London Dialectical Society

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The London Dialectical Society was a British professional association that formed in 1867 to investigate the claims of spiritualism.[1]

History[edit]

The Society was founded in 1867 under the presidency of John Lubbock. It gathered together highly regarded professional individuals to speak on issues of the day. Many well known speakers started at the Society including Joseph Hiam, the journalist and campaigner. Elizabeth Clarke Wolstenholme Elmy was invited to speak on more than one occasion.

The Society is probably best known for a Committee it formed "to investigate the phenomena alleged to be spiritual manifestations and to report thereon."[2] In January 1869, a committee was appointed that included 33 members. Notable members included Edward William Cox, Charles Maurice Davies, Cromwell Varley and Alfred Russel Wallace.[3][4]

Skeptics such as Thomas Henry Huxley and George Henry Lewes declined invitation to join the Society.[2]

The London Dialectical Society has been described as a precursor to the Society for Psychical Research.[5]

1871 report[edit]

In 1871 a report by the committee was published. The Society declined to publish the report and it was printed on the responsibility of the committee only.[6]

Six sub-committees had investigated the claims of spiritualism by attending séances and reported their findings. The report was heavily criticized by the scientific community as being of no scientific value.[6][7] This was due to the fact that half of the committees "saw really nothing" and only the second committee had reported successful "presumably spiritualistic" phenomena.[6] However, this conclusion was criticized as being based on unsupported statements from unreliable witnesses.[8] The report was dismissed by influential newspapers. For example, The Times described the report as "nothing more than a farrago of impotent conclusions, garnished by a mass of the most monstrous rubbish it has ever been our misfortune to sit judgement on."[9]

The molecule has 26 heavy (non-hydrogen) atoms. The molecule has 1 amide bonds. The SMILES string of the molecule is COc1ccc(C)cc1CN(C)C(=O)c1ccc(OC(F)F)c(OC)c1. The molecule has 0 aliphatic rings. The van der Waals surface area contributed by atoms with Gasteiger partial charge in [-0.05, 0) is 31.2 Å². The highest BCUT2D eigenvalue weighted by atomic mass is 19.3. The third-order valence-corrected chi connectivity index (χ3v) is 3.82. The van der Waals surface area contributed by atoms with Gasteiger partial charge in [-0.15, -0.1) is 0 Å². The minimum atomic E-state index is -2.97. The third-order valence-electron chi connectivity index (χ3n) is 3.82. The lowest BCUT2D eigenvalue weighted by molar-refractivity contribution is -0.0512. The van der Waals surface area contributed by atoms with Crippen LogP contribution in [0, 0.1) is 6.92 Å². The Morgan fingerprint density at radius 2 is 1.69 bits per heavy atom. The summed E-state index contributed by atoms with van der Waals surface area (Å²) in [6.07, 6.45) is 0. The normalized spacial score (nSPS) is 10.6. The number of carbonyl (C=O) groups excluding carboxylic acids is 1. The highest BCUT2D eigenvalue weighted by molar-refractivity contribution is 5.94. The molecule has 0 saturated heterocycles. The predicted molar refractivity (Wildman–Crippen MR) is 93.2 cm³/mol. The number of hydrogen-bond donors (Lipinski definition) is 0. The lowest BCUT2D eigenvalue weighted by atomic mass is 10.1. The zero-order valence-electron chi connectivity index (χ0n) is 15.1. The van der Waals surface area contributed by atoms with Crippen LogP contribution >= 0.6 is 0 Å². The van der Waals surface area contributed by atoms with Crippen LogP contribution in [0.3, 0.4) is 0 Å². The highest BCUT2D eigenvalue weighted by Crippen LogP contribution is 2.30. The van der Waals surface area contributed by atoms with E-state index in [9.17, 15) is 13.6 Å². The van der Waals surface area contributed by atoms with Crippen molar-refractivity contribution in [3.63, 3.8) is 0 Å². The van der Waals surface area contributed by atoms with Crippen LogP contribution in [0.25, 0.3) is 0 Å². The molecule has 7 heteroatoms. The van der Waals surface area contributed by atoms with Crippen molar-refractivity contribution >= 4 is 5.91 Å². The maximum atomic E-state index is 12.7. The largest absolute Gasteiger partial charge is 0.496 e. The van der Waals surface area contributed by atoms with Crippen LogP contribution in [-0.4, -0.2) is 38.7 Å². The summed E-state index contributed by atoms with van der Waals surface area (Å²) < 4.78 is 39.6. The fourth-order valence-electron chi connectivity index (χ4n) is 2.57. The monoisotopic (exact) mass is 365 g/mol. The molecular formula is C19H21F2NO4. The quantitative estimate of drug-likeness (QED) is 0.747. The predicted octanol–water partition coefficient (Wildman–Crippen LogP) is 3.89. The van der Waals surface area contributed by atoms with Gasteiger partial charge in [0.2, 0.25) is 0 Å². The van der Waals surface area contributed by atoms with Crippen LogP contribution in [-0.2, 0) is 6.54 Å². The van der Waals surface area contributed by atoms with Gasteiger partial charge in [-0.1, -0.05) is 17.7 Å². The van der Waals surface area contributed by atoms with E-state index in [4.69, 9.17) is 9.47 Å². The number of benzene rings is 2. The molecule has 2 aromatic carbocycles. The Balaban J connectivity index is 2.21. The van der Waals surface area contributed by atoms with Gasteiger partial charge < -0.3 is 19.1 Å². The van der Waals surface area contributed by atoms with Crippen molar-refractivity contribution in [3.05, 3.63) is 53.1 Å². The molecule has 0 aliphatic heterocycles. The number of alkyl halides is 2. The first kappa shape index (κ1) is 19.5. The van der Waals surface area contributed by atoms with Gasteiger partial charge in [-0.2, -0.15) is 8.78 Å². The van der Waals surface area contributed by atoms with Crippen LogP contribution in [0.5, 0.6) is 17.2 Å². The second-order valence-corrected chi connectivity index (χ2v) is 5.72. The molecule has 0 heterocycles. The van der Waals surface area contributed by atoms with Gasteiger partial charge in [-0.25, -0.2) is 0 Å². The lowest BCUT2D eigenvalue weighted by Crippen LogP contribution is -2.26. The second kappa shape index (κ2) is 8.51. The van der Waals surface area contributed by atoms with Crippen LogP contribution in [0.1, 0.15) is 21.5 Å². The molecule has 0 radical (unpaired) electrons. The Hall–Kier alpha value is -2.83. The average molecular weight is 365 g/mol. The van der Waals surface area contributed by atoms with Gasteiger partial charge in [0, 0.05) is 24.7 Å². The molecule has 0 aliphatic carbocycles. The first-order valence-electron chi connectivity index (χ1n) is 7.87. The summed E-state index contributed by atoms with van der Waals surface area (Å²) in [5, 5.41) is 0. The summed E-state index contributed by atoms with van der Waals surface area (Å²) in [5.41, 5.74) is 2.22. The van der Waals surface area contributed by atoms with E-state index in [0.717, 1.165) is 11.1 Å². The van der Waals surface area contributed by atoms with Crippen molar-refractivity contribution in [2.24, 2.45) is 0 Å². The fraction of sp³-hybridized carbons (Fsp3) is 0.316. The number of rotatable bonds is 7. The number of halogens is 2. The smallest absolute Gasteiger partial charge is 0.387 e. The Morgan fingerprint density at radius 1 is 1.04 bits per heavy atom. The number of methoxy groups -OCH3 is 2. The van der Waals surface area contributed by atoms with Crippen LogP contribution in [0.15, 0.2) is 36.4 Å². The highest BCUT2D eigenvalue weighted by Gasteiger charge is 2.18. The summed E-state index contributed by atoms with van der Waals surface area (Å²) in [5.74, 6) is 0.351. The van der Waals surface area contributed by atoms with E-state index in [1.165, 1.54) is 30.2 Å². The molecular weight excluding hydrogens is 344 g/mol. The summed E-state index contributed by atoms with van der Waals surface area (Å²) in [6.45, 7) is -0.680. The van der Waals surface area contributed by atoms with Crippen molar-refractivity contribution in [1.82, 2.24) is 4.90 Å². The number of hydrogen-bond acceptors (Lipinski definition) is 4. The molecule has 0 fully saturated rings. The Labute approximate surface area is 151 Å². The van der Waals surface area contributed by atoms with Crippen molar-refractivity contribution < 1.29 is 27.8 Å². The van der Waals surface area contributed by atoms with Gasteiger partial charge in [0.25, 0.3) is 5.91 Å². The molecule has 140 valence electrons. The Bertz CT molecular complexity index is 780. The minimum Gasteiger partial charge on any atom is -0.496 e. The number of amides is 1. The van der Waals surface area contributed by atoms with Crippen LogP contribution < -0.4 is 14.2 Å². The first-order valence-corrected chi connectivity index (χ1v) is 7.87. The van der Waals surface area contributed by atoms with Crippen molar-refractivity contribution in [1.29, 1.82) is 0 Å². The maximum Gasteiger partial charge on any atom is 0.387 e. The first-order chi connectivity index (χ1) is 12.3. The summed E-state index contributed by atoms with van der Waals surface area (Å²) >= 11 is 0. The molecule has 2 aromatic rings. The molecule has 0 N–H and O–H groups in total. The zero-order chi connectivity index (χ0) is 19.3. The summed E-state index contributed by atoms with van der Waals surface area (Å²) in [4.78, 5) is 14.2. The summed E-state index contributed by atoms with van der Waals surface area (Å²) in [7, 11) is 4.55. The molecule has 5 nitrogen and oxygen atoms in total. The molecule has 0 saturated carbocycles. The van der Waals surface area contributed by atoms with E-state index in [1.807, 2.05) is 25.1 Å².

The fifth committee had investigated the medium Daniel Dunglas Home but "nothing occurred at any of the meetings which could be attributed to supernatural causes."[6]

Publications[edit]

See also[edit]

References[edit]

  1. ^ "London Dialectical Society". Encyclopedia of Occultism and Parapsychology.
  2. ^ a b Byrne, Georgina. (2010). Modern Spiritualism and Church of England, 1850-1939. Boydell Press. pp. 54-55. ISBN 978-1-84383-589-9
  3. ^ Costa, Thomas. (1984). Charles M. Davies [1828-1910]: The Broad Churchman as Journalist. Victorian Periodicals Review. Vol. 17, No. 1/2, pp. 29-33.
  4. ^ Luckhurst, Roger. (2002). The Invention of Telepathy, 1870-1901. Oxford University Press. p. 31. ISBN 0-19-924962-8
  5. ^ James, William. (1896). Essays in Psychical Research. Harvard University Press. p. 431. ISBN 0-674-26708-7
  6. ^ a b c d The London Dialectical Society on "Spiritualism". The Medical Times and Gazette, Volume 2. Saturday, October 28, 1871. pp. 528-529
  7. ^ Anonymous. (1872). Report on Spiritualism of the Committee of the London Dialectical Society, Together with the Evidence, Oral and Written, and a Selection from the Correspondence. British Journal of Psychiatry 17 (80): 578-579.
  8. ^ Edmunds, Simeon. (1966). Spiritualism: A Critical Survey. Aquarian Press. p. 25. ISBN 978-0850300130 "The evidential standards of the committee were, alas, deplorably low, many phenomena being pronounced genuine on the unsupported statements of credulous or dishonest witnesses."
  9. ^ Whittington-Egan, Molly. (2015). Mrs Guppy Takes a Flight. Neil Wilson Publishing Ltd. p. 16